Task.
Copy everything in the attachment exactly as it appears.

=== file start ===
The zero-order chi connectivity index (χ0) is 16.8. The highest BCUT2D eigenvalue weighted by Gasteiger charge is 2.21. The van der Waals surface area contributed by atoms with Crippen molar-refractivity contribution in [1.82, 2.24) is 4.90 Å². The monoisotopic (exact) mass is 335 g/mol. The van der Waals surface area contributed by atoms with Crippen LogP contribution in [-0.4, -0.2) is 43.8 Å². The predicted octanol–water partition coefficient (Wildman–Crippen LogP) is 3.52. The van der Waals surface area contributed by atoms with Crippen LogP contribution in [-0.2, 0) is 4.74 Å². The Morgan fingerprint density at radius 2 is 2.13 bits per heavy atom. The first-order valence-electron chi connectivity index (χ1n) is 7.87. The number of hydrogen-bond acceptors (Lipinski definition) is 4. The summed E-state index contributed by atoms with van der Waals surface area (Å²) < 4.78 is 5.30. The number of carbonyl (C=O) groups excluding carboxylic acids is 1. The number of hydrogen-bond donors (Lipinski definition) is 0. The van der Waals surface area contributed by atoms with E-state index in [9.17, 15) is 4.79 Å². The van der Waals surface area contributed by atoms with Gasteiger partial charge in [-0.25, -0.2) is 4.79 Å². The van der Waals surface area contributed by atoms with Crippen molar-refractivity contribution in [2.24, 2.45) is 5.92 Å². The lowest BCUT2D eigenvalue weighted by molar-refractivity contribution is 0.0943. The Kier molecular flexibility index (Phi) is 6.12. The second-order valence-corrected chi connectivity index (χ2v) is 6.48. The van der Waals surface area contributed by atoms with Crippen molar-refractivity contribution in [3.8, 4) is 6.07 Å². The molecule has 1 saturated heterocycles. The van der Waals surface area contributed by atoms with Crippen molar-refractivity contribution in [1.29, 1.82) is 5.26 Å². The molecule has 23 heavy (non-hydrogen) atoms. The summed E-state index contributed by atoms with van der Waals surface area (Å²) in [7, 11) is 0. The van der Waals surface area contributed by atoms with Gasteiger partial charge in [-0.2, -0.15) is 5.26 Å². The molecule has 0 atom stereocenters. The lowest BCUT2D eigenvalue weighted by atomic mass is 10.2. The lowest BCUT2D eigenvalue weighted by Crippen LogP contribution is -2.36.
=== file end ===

The zero-order chi connectivity index (χ0) is 16.8. The highest BCUT2D eigenvalue weighted by Gasteiger charge is 2.21. The van der Waals surface area contributed by atoms with Crippen molar-refractivity contribution in [1.82, 2.24) is 4.90 Å². The monoisotopic (exact) mass is 335 g/mol. The van der Waals surface area contributed by atoms with Crippen LogP contribution in [-0.4, -0.2) is 43.8 Å². The predicted octanol–water partition coefficient (Wildman–Crippen LogP) is 3.52. The van der Waals surface area contributed by atoms with Crippen LogP contribution in [-0.2, 0) is 4.74 Å². The Morgan fingerprint density at radius 2 is 2.13 bits per heavy atom. The first-order valence-electron chi connectivity index (χ1n) is 7.87. The number of hydrogen-bond acceptors (Lipinski definition) is 4. The summed E-state index contributed by atoms with van der Waals surface area (Å²) < 4.78 is 5.30. The number of carbonyl (C=O) groups excluding carboxylic acids is 1. The number of hydrogen-bond donors (Lipinski definition) is 0. The van der Waals surface area contributed by atoms with E-state index in [9.17, 15) is 4.79 Å². The van der Waals surface area contributed by atoms with Gasteiger partial charge in [-0.25, -0.2) is 4.79 Å². The van der Waals surface area contributed by atoms with Crippen molar-refractivity contribution in [2.24, 2.45) is 5.92 Å². The lowest BCUT2D eigenvalue weighted by molar-refractivity contribution is 0.0943. The Kier molecular flexibility index (Phi) is 6.12. The second-order valence-corrected chi connectivity index (χ2v) is 6.48. The van der Waals surface area contributed by atoms with Crippen molar-refractivity contribution in [3.8, 4) is 6.07 Å². The molecule has 1 saturated heterocycles. The van der Waals surface area contributed by atoms with Crippen molar-refractivity contribution in [1.29, 1.82) is 5.26 Å². The molecule has 23 heavy (non-hydrogen) atoms. The summed E-state index contributed by atoms with van der Waals surface area (Å²) in [7, 11) is 0. The van der Waals surface area contributed by atoms with Gasteiger partial charge in [-0.2, -0.15) is 5.26 Å². The molecule has 0 atom stereocenters. The lowest BCUT2D eigenvalue weighted by atomic mass is 10.2. The lowest BCUT2D eigenvalue weighted by Crippen LogP contribution is -2.36.